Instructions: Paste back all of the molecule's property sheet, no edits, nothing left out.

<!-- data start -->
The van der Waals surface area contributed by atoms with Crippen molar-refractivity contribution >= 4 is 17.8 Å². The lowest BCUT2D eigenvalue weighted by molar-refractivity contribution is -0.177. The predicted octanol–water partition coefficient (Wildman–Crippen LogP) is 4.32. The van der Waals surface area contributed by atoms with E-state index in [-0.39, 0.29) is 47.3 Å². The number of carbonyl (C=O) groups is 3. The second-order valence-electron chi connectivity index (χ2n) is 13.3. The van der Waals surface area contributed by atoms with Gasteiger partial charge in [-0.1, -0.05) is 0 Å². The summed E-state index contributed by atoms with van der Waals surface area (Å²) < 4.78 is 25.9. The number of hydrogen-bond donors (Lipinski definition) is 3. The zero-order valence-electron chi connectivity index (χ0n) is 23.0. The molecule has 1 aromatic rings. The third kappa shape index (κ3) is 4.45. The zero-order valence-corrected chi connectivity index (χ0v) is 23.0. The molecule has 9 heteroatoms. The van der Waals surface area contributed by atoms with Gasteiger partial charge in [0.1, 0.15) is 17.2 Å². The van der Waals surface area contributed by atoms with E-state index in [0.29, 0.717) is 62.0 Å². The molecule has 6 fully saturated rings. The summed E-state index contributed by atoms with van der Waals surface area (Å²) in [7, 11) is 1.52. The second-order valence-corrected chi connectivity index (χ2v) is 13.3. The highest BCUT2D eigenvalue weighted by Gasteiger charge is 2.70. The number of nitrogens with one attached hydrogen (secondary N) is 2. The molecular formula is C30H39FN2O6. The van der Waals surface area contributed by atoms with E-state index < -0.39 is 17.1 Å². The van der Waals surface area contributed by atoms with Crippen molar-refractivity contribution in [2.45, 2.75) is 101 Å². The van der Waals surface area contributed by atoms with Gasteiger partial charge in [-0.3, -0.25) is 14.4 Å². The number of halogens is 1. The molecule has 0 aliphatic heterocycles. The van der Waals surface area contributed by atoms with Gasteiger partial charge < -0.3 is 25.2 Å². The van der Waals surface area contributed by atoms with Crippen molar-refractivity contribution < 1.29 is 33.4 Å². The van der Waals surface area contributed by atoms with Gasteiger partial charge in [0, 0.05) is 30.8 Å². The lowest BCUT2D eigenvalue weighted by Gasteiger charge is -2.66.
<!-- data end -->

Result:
The van der Waals surface area contributed by atoms with Crippen molar-refractivity contribution >= 4 is 17.8 Å². The lowest BCUT2D eigenvalue weighted by molar-refractivity contribution is -0.177. The predicted octanol–water partition coefficient (Wildman–Crippen LogP) is 4.32. The van der Waals surface area contributed by atoms with E-state index in [-0.39, 0.29) is 47.3 Å². The number of carbonyl (C=O) groups is 3. The second-order valence-electron chi connectivity index (χ2n) is 13.3. The van der Waals surface area contributed by atoms with Gasteiger partial charge in [-0.1, -0.05) is 0 Å². The summed E-state index contributed by atoms with van der Waals surface area (Å²) < 4.78 is 25.9. The number of hydrogen-bond donors (Lipinski definition) is 3. The zero-order valence-electron chi connectivity index (χ0n) is 23.0. The molecule has 1 aromatic rings. The third kappa shape index (κ3) is 4.45. The zero-order valence-corrected chi connectivity index (χ0v) is 23.0. The molecule has 9 heteroatoms. The van der Waals surface area contributed by atoms with Gasteiger partial charge in [0.1, 0.15) is 17.2 Å². The van der Waals surface area contributed by atoms with E-state index in [0.29, 0.717) is 62.0 Å². The molecule has 6 fully saturated rings. The summed E-state index contributed by atoms with van der Waals surface area (Å²) in [7, 11) is 1.52. The second-order valence-corrected chi connectivity index (χ2v) is 13.3. The highest BCUT2D eigenvalue weighted by Gasteiger charge is 2.70. The number of nitrogens with one attached hydrogen (secondary N) is 2. The molecular formula is C30H39FN2O6. The van der Waals surface area contributed by atoms with E-state index < -0.39 is 17.1 Å². The van der Waals surface area contributed by atoms with Crippen molar-refractivity contribution in [2.45, 2.75) is 101 Å². The van der Waals surface area contributed by atoms with Gasteiger partial charge in [-0.3, -0.25) is 14.4 Å². The number of halogens is 1. The molecule has 0 aliphatic heterocycles. The van der Waals surface area contributed by atoms with Gasteiger partial charge < -0.3 is 25.2 Å². The van der Waals surface area contributed by atoms with Crippen molar-refractivity contribution < 1.29 is 33.4 Å². The van der Waals surface area contributed by atoms with Gasteiger partial charge in [0, 0.05) is 30.8 Å². The lowest BCUT2D eigenvalue weighted by Gasteiger charge is -2.66.